Each visit to the market in August finds me with 4-5 pints of blueberries in my basket. I always have high ambitions for jam or pie, muffins or cake, and yet invariably, we always gobble them up in enormous handfuls (and the occasional smoothie) before I can work them into a recipe.
Last week, I had a busy day, but was determined to preserve some of their blueberry goodness in jars before the short season was over. With three kids at home and two separate meetings to attend, my day felt too busy for jam or pie. Fortunately I had a recipe for slow-cooker blueberry butter bookmarked in Marisa’s Food in Jars cookbook, and knew it would be something I could accomplish while highly distracted.
Puree fruit. Simmer in the slow-cooker for the day. Process it in jars in the evening. That’s exactly what I did.The next morning when I cracked open a jar and dipped a spoon inside, I just knew I needed to share the recipe.
This fruit butter receives high scores for simplicity, and is full on delicious; it’s hard to imagine a nicer way to start the morning.
Most days I’ll reach for a fruit butter over a jam for my morning toast, because, well, the fruit (rather than sugar) is the star. Thanks to a long slow cooking time, fruit butters offer an intense flavor and smooth, spreadable texture.
Also, a lot of the water is evaporated out during the simmering process and the natural sugars are concentrated, which means we don’t need to add as much sweetener.
The slow-cooker, as opposed to a heavy-bottomed pot, just means that you can step a little further away from the kitchen, if need be. And believe me, when you’ve got to chase down two boys and scrub their faces for dinner, you don’t want to have to worry about a bubbling pot on the stove.
Where did the plums come in? I was short on blueberries and had four purple plums going soft in my fruit bowl. It seemed like a logical pairing to me and I’ve always been a fan of mixed fruit jams and butters.
Lastly, if you’ve never canned before, don’t let that stop you from making this butter. It will keep for up to two weeks in the refrigerator, or up to 6 months in the freezer. If freezing, be sure to leave a good half-inch of head space at the top of your jars for expansion.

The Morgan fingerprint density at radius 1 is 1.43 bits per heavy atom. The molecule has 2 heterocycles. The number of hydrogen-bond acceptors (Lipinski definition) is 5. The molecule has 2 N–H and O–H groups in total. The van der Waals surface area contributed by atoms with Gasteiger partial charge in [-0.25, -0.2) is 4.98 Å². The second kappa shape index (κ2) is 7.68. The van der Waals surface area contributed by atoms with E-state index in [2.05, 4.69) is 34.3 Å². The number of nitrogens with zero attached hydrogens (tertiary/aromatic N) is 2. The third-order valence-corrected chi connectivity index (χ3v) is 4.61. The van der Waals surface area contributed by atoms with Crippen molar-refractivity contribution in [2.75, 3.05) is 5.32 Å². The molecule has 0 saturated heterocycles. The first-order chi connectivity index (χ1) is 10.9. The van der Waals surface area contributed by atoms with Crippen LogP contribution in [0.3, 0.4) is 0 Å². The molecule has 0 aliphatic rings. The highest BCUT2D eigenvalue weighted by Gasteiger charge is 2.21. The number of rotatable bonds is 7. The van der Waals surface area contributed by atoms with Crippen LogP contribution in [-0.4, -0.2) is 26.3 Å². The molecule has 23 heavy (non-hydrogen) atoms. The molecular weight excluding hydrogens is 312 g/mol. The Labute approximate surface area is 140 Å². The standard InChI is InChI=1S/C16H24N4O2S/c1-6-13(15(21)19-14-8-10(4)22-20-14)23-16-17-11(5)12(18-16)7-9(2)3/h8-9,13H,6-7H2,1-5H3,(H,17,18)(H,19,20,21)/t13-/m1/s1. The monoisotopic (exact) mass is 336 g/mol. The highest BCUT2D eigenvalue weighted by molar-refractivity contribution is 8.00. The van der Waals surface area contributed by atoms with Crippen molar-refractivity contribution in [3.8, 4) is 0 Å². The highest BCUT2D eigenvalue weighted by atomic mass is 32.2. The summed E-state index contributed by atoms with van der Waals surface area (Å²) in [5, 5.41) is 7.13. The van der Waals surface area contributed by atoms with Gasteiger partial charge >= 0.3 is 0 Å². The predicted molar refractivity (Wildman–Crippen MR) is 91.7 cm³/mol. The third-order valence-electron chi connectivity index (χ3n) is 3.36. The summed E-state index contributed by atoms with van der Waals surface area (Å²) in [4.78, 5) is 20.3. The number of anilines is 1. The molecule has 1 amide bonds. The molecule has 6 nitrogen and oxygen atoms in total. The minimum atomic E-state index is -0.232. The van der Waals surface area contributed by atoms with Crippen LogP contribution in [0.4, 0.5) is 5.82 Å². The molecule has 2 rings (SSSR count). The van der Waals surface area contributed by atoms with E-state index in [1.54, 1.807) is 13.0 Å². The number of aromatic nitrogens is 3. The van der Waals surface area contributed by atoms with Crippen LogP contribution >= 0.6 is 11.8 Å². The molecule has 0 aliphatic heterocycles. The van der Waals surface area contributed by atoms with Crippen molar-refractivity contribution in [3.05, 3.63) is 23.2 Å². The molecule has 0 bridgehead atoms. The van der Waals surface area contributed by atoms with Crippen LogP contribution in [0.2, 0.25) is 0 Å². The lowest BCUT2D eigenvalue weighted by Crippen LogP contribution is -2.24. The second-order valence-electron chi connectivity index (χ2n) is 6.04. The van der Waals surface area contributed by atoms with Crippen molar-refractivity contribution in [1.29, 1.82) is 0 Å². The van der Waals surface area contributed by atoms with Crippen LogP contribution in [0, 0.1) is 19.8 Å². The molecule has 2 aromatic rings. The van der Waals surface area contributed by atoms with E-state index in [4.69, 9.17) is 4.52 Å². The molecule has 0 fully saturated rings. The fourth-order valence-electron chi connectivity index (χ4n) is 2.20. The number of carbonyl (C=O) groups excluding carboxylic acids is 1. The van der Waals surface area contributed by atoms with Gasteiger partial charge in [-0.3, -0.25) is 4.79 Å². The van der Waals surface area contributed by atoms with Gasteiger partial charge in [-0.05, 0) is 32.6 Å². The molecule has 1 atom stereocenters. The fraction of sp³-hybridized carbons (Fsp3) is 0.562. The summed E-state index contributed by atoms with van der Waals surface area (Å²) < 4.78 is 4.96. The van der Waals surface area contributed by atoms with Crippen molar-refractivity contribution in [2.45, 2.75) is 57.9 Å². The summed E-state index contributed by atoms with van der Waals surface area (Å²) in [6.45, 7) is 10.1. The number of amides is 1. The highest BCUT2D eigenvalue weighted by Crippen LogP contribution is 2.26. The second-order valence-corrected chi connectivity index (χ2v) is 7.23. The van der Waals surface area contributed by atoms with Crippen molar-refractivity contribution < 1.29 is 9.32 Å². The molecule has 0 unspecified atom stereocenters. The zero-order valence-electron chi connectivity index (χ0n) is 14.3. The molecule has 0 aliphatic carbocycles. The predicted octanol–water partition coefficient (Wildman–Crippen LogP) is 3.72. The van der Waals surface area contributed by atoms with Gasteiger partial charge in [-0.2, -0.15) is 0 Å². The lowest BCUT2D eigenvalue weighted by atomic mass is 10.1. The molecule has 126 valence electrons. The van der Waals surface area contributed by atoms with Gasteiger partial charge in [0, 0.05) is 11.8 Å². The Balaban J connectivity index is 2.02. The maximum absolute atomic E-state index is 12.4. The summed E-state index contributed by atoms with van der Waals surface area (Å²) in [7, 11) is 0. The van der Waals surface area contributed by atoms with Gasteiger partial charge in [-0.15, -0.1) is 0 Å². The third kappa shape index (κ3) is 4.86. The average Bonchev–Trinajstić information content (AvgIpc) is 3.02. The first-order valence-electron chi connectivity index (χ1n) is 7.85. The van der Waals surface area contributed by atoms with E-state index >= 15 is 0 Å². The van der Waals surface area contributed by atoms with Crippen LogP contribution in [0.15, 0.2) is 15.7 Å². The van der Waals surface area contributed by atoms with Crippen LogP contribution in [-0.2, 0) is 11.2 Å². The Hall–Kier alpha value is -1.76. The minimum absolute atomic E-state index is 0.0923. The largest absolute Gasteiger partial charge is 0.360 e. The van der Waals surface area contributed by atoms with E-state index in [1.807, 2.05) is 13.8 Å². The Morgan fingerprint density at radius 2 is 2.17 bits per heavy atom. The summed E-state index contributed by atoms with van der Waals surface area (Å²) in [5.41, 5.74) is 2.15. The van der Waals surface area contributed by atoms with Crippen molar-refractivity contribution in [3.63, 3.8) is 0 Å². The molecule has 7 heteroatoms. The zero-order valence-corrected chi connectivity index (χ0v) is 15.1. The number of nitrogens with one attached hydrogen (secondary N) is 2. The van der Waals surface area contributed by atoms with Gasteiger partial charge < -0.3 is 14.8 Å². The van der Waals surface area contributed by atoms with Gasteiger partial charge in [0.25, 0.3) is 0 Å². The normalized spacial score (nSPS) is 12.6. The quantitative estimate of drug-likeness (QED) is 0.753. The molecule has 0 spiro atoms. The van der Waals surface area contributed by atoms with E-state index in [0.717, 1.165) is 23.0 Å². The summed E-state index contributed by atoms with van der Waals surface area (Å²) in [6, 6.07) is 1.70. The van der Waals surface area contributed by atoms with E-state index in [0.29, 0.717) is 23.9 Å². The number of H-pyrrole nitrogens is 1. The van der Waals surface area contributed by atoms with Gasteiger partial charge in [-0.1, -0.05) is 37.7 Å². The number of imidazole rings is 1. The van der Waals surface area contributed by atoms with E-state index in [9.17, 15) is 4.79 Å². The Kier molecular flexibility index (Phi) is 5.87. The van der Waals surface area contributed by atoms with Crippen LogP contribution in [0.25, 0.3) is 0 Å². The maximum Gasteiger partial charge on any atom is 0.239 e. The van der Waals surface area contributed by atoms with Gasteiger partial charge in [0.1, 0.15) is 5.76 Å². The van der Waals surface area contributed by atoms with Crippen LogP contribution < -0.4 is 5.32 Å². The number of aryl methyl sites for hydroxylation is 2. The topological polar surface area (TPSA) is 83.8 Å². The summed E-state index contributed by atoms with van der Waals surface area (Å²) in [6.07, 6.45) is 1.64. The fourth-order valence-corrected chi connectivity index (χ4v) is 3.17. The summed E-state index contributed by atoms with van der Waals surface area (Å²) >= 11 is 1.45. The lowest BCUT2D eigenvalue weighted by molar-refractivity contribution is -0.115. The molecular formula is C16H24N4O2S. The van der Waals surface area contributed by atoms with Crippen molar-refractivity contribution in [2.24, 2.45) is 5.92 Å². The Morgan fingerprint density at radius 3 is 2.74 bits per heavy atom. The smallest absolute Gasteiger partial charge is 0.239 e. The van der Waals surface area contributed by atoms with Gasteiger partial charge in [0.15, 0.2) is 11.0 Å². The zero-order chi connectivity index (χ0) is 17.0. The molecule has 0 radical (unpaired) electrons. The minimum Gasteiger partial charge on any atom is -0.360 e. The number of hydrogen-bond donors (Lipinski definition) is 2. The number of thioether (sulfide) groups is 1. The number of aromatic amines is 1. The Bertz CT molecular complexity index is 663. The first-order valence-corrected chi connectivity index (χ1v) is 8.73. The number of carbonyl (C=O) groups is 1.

This recipe is adapted from Food in Jars: Preserving in Small Batches Year-Round by Marisa McClellan. In her original recipe, Marisa uses only blueberries (8 cups of puree) and spices things up with cinnamon and nutmeg. I tend to over do the spices, and decided to forgo them this time and let the flavor of the blueberry – and plum – shine through. Lastly, Marisa uses white sugar, but I was very happy with how the spread turned out with organic golden cane sugar as a sweetener.
Update: Here’s Marisa’s original recipe, over on the Food in Jars blog, should you prefer the spiced version.
|Slow-Cooker Blueberry-Plum Butter|| |
- 5 pints of blueberries
- 4 large plums
- 2 cups organic golden cane sugar
- zest and juice of one organic lemon
- Spread blueberries on a tray or baking sheet and check over quickly for large stems, leaves or bugs.
- Wash blueberries and plums and drain well. Cut plums in half and remove pit.
- Combine fruit in a food processor and blend until it is a smooth puree. You should have about 8 cups of puree.
- Add puree to a slow-cooker, cover and turn to high. After one hour (set a timer!), stir the butter and leave the lid open a crack for the remainder of the cooking time. This will allow for the steam to escape and the butter to reduce and thicken.
- Cook the butter for 4-5 hours on high or 6-8 on low. Times WILL vary with different slow-cooker brands. Be sure to stir the fruit butter once an hour or so.
- In the final hour of cooking, add the sugar, lemon zest, and lemon juice. Stir well, and bring to prepare your jars and water bath for canning.
- Fill a canning pot with 6 half-pint jars or 3-pint jars. Bring to a boil and boil for 10 minutes to sterilize the jars.
- Place rings and lids in a small sauce pot, cover with water, and bring to a simmer.
- Once blueberry butter is the consistency of ketchup, it is ready to can.If you want it super smooth, like baby food, you can puree it again with an immersion blender. If not, your butter is ready to can.
- Working with one jar at a time, remove jars from canner and fill with butter. Wipe the rims with a clean cloth, place a lid and a ring on the top, and return to the canner.
- Bring canner back up to a boil and process jars for 10 minutes. Carefully remove jars and allow to cool on the counter overnight.
- Check that all the jars have sealed, then store in a cool place for up to 6 months.
More Fruit Butter Recipes:
- Apricot Lavender Butter
- Marisa’s Apple Butter
- Rhubarb-Pear Butter
- Plum Apple Butter :: Kitchen Simplicity
- Maple-Honey Pumpkin Butter :: The Wimpy Vegetarian
- Crock-Pot Cherry Butter :: Local Kitchen
- Spiced Apple & Pear Butter :: Bluebonnets & Brownies
Do you use your slow-cooker for jam, jelly or butters?